Cooper's hawk, named by Charles Lucien Bonaparte (nephew of that other famous Bonaparte) in honor of his friend William Cooper, a 19th century naturalist and collector. Cooper's hawks are known for eating small birds — one grabbed a junco from my feeder just the other day — and in Soulatluk, the Wiyot language, the Cooper's hawk is Tsoutsgish wiwilh ("eats birds" or "bird-eater"), according to Lynnika Butler, linguist for the Wiyot Tribe.

Wilson's snipe, named for late-1700s ornithologist Alexander Wilson. When this odd little shorebird bursts out of hiding and flies off, its tailfeathers make a distinctive sound called "winnowing." My suggestion: Googly-eyed meadow-winnower.

Bullock's oriole, named in honor of William Bullock, a mine owner and collector in the early 1800s. Local birder Ian Gledhill, who often sees the oriole in trees, suggests this name: Arboreal sub-boreal oriole.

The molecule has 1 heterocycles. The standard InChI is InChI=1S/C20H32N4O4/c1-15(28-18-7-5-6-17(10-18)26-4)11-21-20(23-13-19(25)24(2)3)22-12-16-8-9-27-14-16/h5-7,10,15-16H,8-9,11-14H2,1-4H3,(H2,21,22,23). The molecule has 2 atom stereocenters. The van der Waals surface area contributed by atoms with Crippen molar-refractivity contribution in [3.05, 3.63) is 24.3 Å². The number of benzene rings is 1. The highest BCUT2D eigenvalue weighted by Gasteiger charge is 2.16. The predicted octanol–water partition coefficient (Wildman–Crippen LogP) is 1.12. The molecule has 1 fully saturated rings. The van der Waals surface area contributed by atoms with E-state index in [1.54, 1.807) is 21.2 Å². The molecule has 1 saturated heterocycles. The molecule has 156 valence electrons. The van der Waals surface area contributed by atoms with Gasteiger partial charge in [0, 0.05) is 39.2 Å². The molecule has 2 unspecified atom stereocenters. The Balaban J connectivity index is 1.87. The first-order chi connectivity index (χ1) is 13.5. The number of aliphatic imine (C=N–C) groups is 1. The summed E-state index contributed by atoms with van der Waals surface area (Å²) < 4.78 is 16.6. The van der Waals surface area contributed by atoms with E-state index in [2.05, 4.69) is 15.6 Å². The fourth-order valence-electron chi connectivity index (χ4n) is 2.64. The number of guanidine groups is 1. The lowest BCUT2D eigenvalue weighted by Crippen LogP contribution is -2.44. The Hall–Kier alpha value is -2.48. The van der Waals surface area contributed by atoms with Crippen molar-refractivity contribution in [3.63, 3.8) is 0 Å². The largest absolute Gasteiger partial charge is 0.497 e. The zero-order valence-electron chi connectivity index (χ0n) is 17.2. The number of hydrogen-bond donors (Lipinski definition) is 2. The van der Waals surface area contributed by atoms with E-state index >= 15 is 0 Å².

Lincoln's sparrow. I always thought the Lincoln's sparrow (one of my favorite birds) was named after our 16th president, about as solid a guy as you could ask for. But no — it's after Thomas Lincoln, who accompanied Audubon on an expedition and shot the sparrow in the middle of its song. That sort of ruins it for me. Humboldt birder Leah Alcyon suggests this zesty new name: Chai spice sparrow (not to be confused with the Pumpkin spice sparrow, formerly Nelson's, that sometimes overwinters at the Arcata Marsh).

Anna's hummingbird, named after the Duchess of Rivoli and the only woman among the klatch of white men on our list. Despite that distinction, it makes no sense to me that a North American hummer would be named for a French gentlewoman. My suggestion: Fuchsia-throated emerald nectar-sipper.

See how much fun this is? Birds adapt and so will we. The AOS says the changes will "engage far more people in the enjoyment, protection and study of birds." Birding is for everyone.

Have a great idea for a new bird name? Send it to the now less stodgy AOS — your inspiration could end up in a field guide someday soon. Visit to learn more.

Sarah Hobart (she/her) is a freelance writer based in Humboldt County.